How Do We Call It?
Different areas of the software industry came up with different names for extensibility. Informix (Illustra actually) came up with the term DataBlade Module. We could use a variation on other extensibility terms: plug-ins, servlets, extensions, and so on. To understand the term DataBlade or any other term that could be used to describe extended capabilities, let's look at what a Data-Blade is.
A DataBlade is a grouping of functionality that is used to solve a particular problem domain or subdomain. It can include user-defined types (UDTs), user-defined routines (UDRs), user-defined aggregates (UDAs), and even tables and stored-procedures. When packaging a DataBlade, you can also include a client component. Some DataBlades also include additional support processes.
Looking at it this way, we see that a DataBlade is a well-defined set of functionality. This can be favorably compared to the idea of components. A DataBlade is a business component or a grouping of components.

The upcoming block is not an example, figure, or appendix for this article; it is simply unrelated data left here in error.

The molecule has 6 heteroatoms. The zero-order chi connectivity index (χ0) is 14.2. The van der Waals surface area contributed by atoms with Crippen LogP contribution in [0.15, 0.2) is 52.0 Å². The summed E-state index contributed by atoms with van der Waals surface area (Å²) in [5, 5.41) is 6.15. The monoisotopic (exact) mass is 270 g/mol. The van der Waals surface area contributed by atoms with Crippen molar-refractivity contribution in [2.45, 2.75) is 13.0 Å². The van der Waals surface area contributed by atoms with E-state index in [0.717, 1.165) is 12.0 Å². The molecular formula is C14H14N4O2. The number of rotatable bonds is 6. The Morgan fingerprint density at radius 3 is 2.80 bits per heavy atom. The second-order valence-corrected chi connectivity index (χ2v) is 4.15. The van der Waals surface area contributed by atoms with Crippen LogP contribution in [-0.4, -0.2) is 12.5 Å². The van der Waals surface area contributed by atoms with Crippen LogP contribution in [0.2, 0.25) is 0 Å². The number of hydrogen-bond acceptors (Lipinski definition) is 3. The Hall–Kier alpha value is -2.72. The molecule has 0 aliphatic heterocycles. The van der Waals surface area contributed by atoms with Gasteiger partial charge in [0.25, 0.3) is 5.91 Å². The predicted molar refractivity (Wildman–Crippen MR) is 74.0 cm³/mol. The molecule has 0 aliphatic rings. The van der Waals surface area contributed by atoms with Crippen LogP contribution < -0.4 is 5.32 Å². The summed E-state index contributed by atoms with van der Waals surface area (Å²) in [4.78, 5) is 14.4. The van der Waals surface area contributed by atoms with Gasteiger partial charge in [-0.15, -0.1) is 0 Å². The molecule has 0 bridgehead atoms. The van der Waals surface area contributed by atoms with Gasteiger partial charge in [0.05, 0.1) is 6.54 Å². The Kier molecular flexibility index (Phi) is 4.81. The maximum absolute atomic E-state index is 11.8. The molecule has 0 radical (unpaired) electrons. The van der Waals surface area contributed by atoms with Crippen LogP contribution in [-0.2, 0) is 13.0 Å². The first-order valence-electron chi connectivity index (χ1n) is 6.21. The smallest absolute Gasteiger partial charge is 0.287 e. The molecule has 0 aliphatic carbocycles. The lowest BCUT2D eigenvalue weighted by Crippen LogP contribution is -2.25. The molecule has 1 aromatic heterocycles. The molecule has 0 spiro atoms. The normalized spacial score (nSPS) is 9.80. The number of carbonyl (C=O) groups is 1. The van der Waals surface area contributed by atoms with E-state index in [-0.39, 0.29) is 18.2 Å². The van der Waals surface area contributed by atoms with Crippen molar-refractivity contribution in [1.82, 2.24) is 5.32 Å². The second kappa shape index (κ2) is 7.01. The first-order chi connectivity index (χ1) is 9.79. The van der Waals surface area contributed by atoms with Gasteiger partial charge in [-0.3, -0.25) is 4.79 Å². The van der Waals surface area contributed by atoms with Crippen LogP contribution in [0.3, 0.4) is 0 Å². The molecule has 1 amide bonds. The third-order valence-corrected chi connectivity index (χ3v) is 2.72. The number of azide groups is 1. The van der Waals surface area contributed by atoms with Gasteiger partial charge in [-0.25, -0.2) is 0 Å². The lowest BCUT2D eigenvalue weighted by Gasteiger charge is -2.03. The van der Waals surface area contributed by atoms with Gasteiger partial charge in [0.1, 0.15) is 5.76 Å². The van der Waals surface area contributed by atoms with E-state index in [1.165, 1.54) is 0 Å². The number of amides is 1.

The components described in this book address relatively small problem domains. They are a set of building blocks that are used to build larger business solutions. Informix introduced the term Bladelet to describe these building block components. Throughout this book we use the terms Bladelet, business component, and component interchangeably.
Database extensibility can provide significant benefits such as better performance and faster time to market. Let's look at what features object-relational technology, or more precisely Informix Dynamic Server (IDS) 9.x, provides.